Factors associated with exiting and reentry into out-of-home care under Community-Based Care in Florida

  • Yampolskaya S
  • Armstrong M
  • Vargo A
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Abstract

One of the major goals of the child welfare system emphasized by the Adoption and Safe Families Act (ASFA) has been to achieve permanency for children who are removed from their homes. In response to the demands to meet ASFA requirements the State of Florida began to reform its child welfare system via implementation of Community-Based Care (CBC). The goals of the study were to assess the ability of CBC to meet (ASFA) requirements and examine factors associated with undesired child welfare outcomes for children with different legal status. The results of multilevel Cox regression analysis indicated that among children whose parents' rights were not terminated younger children, children who came from single-parent families, and children with emotional problems were less likely to be discharged within 12 months. Children whose parents' rights were terminated were less likely to have a timely exit from out-of-home care if they were older and if they were African American. Age, minority status, length of stay in out-of-home care and both emotional and behavioral problems were found to be significantly associated with reentry into out-of-home care. However, the strongest predictor for reentry was reunification with a child's original family. Implications of these findings are discussed. © 2007 Elsevier Ltd. All rights reserved.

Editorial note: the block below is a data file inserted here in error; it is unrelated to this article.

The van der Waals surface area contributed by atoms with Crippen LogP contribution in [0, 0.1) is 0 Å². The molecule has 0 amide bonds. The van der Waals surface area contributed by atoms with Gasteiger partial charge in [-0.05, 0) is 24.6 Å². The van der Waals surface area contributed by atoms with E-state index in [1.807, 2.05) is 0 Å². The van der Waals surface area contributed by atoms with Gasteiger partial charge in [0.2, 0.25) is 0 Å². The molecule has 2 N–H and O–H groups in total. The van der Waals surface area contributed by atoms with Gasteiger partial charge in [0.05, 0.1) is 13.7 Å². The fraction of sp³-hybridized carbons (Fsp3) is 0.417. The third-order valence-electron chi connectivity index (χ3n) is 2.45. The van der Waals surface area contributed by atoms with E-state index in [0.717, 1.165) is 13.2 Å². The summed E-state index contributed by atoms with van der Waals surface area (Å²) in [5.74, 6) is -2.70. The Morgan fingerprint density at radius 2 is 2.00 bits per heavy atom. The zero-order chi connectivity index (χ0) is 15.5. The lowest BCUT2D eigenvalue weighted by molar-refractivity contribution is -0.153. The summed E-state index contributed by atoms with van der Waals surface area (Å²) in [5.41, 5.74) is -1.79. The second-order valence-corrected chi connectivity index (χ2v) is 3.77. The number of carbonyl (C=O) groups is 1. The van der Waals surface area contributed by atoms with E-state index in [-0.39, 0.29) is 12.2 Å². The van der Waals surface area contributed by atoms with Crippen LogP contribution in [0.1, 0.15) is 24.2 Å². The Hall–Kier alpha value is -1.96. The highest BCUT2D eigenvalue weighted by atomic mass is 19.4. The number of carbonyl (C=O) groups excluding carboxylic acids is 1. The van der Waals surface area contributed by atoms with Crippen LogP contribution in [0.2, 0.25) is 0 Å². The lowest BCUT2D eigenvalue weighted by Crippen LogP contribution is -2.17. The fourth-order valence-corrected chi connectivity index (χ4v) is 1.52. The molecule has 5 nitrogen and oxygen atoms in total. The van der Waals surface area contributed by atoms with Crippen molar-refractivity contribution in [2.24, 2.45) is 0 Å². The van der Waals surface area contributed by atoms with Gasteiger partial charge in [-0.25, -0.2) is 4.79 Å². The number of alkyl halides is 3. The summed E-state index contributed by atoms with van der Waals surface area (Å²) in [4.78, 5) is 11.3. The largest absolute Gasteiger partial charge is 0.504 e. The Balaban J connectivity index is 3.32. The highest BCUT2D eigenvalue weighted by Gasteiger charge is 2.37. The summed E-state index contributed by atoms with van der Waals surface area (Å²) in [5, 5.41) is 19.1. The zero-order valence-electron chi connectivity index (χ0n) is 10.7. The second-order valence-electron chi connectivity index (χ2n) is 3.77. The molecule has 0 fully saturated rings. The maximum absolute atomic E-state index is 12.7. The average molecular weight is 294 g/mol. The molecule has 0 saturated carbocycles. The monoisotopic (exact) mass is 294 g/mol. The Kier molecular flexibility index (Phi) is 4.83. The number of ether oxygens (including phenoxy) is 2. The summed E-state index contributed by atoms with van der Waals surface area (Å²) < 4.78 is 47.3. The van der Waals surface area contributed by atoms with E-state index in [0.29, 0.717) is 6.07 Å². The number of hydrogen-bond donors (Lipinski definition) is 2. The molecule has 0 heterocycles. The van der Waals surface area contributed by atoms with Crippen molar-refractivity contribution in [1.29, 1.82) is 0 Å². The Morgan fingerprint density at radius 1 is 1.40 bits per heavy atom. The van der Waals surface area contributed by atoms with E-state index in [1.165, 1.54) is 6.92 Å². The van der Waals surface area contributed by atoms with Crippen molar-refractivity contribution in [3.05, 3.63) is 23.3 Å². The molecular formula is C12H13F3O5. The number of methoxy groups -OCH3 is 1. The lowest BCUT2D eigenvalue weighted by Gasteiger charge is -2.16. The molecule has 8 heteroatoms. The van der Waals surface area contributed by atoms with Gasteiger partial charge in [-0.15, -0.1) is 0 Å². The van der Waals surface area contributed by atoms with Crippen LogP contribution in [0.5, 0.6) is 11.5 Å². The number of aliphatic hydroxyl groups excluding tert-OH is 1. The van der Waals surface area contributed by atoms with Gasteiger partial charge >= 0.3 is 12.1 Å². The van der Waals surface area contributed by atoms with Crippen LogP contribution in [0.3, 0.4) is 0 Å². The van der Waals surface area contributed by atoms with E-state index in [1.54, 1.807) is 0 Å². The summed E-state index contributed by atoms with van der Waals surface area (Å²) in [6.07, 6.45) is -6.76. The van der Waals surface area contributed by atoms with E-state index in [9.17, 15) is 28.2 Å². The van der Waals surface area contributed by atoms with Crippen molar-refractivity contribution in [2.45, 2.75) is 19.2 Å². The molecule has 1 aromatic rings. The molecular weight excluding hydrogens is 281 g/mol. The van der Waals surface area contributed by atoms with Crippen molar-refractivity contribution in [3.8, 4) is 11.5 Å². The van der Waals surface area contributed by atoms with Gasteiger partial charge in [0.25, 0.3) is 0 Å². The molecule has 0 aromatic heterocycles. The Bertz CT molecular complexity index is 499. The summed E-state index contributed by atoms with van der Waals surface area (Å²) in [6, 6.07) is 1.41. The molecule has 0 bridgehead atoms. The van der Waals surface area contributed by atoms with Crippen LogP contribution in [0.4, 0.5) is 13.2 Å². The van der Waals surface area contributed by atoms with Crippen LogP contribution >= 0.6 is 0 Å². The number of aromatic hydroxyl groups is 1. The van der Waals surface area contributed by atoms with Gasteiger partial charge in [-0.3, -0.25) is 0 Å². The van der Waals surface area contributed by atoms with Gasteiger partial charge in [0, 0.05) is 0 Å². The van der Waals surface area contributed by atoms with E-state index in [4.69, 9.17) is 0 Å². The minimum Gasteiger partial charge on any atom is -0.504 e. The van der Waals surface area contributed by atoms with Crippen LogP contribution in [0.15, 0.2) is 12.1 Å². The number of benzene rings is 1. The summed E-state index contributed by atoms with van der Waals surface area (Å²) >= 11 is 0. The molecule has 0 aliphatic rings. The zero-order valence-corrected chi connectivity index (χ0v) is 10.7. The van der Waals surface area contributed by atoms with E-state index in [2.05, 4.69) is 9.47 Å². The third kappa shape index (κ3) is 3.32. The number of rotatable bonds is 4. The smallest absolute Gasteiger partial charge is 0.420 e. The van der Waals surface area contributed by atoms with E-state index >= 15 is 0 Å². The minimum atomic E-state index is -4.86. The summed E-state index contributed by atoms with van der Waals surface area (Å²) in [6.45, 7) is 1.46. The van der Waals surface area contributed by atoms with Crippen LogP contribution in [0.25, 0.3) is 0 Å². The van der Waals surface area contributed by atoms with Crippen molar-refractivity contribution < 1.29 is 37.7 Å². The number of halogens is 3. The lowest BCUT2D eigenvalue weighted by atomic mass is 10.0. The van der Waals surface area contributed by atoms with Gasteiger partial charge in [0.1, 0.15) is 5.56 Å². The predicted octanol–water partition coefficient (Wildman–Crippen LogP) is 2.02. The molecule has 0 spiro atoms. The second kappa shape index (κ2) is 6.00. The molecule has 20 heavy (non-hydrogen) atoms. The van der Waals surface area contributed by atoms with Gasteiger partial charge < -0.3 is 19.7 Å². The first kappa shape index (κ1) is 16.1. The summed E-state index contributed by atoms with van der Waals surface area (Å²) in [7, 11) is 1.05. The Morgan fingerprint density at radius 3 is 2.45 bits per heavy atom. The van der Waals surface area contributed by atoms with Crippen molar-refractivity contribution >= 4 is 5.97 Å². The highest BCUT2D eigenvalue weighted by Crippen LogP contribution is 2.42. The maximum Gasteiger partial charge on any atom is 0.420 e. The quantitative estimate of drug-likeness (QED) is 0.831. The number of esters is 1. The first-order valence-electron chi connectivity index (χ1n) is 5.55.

Author-supplied keywords

  • Community-Based Care
  • Out-of-Home Care
  • Permanency
  • Reentry

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Authors

  • Svetlana Yampolskaya

  • Mary I. Armstrong

  • Amy C. Vargo

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